The fourteenth part of the exhibition Seen By #14: Imprinted Matter, curated by Nina Prader, took place digitally and could be viewed virtually. The exhibition in the format of an online reading room raised questions of representation, in reference to the Art Library and the UdK research project Intersectional Matter. “Seen By” is an exhibition cooperation between the Art Library of the National Museums in Berlin and the UdK Berlin in the Museum of Photography.
The reading room created a forum. “Printed Matters” are an intersectional tool for exchange, questions and distribution. The book and the space merge in act and situation. The artist Barbara Kruger speaks on behalf of Printer Matter Inc. – the largest art bookstore with an archive in New York – of “Printed Matter matters”. Especially in digitalized and insecure times, printed matter gains importance because it calls for peaceful reflection. The spectrum of “Printed Matter” contains a wide range of content.
These avant-garde publications express the voices, identities, healing processes and struggles of their editors. They were created in independent collectives, free editorial offices, and from a publication and poetry workshop with Christoph Balzar and Lahya Aukongo at the Berlin University of the Arts. What all these publications have in common is that they make the invisible visible, determine themselves and question existing structures.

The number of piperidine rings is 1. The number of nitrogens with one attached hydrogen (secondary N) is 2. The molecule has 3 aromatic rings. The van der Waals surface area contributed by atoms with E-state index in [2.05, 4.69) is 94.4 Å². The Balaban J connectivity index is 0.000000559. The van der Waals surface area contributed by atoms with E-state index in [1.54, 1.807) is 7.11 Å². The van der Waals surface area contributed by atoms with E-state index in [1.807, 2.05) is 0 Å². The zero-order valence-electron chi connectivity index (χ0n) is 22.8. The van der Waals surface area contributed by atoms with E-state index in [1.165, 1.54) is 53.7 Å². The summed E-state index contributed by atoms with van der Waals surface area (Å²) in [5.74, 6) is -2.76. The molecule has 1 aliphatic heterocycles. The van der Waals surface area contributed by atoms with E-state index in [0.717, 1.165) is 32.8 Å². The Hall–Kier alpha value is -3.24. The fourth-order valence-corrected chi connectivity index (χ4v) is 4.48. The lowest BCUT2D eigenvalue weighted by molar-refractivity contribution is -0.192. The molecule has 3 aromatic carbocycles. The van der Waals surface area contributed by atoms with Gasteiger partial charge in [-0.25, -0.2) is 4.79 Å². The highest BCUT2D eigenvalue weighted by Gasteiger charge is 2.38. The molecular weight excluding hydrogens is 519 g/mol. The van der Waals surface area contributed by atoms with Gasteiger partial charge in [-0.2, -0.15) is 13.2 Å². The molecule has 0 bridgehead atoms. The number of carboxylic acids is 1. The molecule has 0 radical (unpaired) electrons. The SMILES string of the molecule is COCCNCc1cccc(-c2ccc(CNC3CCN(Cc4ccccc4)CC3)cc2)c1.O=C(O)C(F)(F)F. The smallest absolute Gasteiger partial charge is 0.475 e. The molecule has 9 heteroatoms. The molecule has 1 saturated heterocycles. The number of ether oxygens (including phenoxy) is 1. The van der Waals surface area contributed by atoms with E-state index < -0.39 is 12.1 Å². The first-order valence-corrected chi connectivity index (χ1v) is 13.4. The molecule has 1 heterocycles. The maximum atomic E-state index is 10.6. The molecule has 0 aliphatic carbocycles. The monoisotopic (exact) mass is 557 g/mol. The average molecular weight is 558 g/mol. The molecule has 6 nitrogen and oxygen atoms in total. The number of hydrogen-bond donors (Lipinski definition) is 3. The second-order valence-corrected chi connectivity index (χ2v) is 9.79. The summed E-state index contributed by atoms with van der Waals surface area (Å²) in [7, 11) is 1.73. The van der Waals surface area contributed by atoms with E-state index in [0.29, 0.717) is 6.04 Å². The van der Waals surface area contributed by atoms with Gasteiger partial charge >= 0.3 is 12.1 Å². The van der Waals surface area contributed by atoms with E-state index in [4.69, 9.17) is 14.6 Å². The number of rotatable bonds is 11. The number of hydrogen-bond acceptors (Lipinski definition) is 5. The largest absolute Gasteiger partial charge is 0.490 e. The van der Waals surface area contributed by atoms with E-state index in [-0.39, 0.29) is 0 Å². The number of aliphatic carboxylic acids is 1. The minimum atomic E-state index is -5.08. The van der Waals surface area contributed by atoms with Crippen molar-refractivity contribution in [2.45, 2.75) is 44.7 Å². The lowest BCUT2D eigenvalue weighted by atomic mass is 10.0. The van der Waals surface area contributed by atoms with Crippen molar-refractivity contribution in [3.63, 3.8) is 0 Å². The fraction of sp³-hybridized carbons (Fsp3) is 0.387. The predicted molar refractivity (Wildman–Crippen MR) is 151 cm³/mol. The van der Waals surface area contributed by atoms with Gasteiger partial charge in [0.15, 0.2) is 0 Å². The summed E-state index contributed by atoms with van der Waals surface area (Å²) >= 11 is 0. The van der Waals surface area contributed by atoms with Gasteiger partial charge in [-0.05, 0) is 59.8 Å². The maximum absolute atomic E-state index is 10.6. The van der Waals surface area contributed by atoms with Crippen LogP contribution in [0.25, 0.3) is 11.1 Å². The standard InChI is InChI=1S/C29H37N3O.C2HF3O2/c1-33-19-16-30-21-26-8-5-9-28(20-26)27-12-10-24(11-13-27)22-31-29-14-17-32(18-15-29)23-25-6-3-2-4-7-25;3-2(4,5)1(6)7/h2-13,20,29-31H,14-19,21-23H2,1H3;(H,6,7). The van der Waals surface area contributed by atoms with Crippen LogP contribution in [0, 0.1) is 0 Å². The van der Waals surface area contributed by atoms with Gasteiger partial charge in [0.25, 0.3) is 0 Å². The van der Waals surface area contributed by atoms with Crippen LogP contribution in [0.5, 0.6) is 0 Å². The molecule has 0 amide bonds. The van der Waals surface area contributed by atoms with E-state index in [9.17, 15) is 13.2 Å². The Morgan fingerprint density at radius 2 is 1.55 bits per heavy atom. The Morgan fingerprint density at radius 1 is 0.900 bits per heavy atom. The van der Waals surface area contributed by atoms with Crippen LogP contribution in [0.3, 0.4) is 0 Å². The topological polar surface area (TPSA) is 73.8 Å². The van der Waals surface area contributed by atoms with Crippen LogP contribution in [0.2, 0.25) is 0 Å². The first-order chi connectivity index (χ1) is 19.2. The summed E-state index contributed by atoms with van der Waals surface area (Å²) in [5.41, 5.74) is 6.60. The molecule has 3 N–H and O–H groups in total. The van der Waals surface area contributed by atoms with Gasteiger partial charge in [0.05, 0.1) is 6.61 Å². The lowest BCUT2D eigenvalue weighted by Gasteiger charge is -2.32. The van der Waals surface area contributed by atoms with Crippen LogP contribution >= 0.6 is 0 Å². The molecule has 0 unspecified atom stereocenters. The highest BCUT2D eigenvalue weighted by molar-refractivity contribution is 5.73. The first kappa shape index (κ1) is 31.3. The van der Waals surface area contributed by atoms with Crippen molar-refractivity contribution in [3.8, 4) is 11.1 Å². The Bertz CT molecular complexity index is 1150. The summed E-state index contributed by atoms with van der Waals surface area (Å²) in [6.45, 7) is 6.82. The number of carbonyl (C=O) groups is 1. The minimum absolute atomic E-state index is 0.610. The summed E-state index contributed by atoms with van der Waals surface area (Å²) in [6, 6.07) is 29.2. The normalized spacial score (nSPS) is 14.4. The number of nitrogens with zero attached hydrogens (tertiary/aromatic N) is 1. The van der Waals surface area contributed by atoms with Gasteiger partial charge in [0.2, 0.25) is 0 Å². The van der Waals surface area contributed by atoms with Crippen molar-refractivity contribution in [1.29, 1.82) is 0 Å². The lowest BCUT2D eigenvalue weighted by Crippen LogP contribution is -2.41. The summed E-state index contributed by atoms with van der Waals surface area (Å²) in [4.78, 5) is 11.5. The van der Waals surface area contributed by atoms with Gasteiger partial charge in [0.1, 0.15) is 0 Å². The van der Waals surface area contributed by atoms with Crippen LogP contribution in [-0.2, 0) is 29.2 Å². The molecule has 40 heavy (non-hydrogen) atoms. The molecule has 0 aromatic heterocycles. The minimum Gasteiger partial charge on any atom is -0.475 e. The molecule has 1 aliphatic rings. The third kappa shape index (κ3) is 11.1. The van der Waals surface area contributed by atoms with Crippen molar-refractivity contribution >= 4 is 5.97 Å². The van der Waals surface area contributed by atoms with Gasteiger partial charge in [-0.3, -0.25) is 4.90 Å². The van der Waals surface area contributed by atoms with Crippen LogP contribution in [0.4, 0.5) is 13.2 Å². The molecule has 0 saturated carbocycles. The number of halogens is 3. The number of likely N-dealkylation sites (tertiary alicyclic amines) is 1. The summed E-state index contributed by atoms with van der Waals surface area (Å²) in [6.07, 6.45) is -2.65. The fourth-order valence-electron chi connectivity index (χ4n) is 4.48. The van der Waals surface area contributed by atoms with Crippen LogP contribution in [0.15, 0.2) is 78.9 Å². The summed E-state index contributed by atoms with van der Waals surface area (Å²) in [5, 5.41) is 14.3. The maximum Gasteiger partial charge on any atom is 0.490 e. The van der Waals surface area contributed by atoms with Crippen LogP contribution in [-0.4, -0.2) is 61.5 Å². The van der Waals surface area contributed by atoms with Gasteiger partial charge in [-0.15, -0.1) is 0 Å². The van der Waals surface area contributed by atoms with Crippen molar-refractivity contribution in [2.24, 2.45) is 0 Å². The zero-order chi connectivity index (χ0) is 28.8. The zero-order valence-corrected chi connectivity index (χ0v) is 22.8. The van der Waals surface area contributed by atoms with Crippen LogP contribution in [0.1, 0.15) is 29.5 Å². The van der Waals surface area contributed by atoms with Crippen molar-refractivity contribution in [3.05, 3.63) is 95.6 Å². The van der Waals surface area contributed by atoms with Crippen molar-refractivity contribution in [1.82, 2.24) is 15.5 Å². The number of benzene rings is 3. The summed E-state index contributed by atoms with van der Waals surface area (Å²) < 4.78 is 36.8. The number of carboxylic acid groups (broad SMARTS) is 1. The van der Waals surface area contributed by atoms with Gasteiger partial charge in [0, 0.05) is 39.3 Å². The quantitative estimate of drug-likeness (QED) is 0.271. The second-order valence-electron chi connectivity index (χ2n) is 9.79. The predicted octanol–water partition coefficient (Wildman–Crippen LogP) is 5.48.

Magazines make themselves heard, such as the N*A*I*L*S collective, which imagines the nail salon as a queer place for intersectional care policies, and the damn* zine/German asian* women, make noise! The street journal Arts of the Working Class (AWC) appeals to many with its name and contributions by artists* in various languages. Issue 9 WHO CARES deals specifically with the topic of care and includes a care questionnaire by editor Alina Kolar and a contribution about a UdK workshop by intersectional matter contributors.
It also includes queer feminist manifestos, poetry about freedom, autobiographical comics and fanzines about feelings, vulnerability, trauma management, autonomous health and alternative medicine. There are pamphlets printed with the DIY Risograph printer and a decolonized artist’s book that visually reveals Pizzaro’s colonization of Peru.